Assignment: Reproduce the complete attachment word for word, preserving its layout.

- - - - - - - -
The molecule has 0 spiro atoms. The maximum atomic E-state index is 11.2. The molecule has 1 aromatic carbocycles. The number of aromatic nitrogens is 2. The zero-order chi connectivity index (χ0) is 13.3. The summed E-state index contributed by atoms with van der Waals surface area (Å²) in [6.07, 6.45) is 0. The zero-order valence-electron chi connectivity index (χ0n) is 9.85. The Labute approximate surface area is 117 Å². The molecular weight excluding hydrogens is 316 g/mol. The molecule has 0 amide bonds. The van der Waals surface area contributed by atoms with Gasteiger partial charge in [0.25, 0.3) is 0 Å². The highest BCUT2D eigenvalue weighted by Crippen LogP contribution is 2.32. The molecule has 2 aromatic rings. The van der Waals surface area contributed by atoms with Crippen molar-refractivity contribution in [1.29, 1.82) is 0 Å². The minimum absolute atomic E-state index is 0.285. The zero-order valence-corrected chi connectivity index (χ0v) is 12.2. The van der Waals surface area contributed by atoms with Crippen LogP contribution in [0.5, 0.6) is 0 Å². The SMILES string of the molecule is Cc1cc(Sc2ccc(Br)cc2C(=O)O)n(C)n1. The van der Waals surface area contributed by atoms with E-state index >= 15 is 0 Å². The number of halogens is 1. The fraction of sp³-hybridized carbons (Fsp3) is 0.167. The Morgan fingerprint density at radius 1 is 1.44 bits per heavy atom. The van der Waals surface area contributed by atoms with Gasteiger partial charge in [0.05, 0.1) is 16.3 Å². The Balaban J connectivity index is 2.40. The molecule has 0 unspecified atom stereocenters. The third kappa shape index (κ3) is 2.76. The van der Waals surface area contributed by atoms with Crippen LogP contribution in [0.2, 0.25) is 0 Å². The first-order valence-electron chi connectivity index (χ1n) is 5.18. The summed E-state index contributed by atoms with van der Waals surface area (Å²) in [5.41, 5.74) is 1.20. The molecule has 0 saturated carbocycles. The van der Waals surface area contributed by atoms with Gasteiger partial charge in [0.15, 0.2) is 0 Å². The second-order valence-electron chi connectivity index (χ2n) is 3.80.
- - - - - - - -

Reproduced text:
The molecule has 0 spiro atoms. The maximum atomic E-state index is 11.2. The molecule has 1 aromatic carbocycles. The number of aromatic nitrogens is 2. The zero-order chi connectivity index (χ0) is 13.3. The summed E-state index contributed by atoms with van der Waals surface area (Å²) in [6.07, 6.45) is 0. The zero-order valence-electron chi connectivity index (χ0n) is 9.85. The Labute approximate surface area is 117 Å². The molecular weight excluding hydrogens is 316 g/mol. The molecule has 0 amide bonds. The van der Waals surface area contributed by atoms with Gasteiger partial charge in [0.25, 0.3) is 0 Å². The highest BCUT2D eigenvalue weighted by Crippen LogP contribution is 2.32. The molecule has 2 aromatic rings. The van der Waals surface area contributed by atoms with Crippen molar-refractivity contribution in [1.29, 1.82) is 0 Å². The minimum absolute atomic E-state index is 0.285. The zero-order valence-corrected chi connectivity index (χ0v) is 12.2. The van der Waals surface area contributed by atoms with Crippen LogP contribution in [0.5, 0.6) is 0 Å². The SMILES string of the molecule is Cc1cc(Sc2ccc(Br)cc2C(=O)O)n(C)n1. The van der Waals surface area contributed by atoms with E-state index >= 15 is 0 Å². The number of halogens is 1. The fraction of sp³-hybridized carbons (Fsp3) is 0.167. The Morgan fingerprint density at radius 1 is 1.44 bits per heavy atom. The van der Waals surface area contributed by atoms with Gasteiger partial charge in [0.05, 0.1) is 16.3 Å². The Balaban J connectivity index is 2.40. The molecule has 0 unspecified atom stereocenters. The third kappa shape index (κ3) is 2.76. The van der Waals surface area contributed by atoms with Crippen LogP contribution in [0.2, 0.25) is 0 Å². The first-order valence-electron chi connectivity index (χ1n) is 5.18. The summed E-state index contributed by atoms with van der Waals surface area (Å²) in [5.41, 5.74) is 1.20. The molecule has 0 saturated carbocycles. The van der Waals surface area contributed by atoms with Gasteiger partial charge in [0.15, 0.2) is 0 Å². The second-order valence-electron chi connectivity index (χ2n) is 3.80.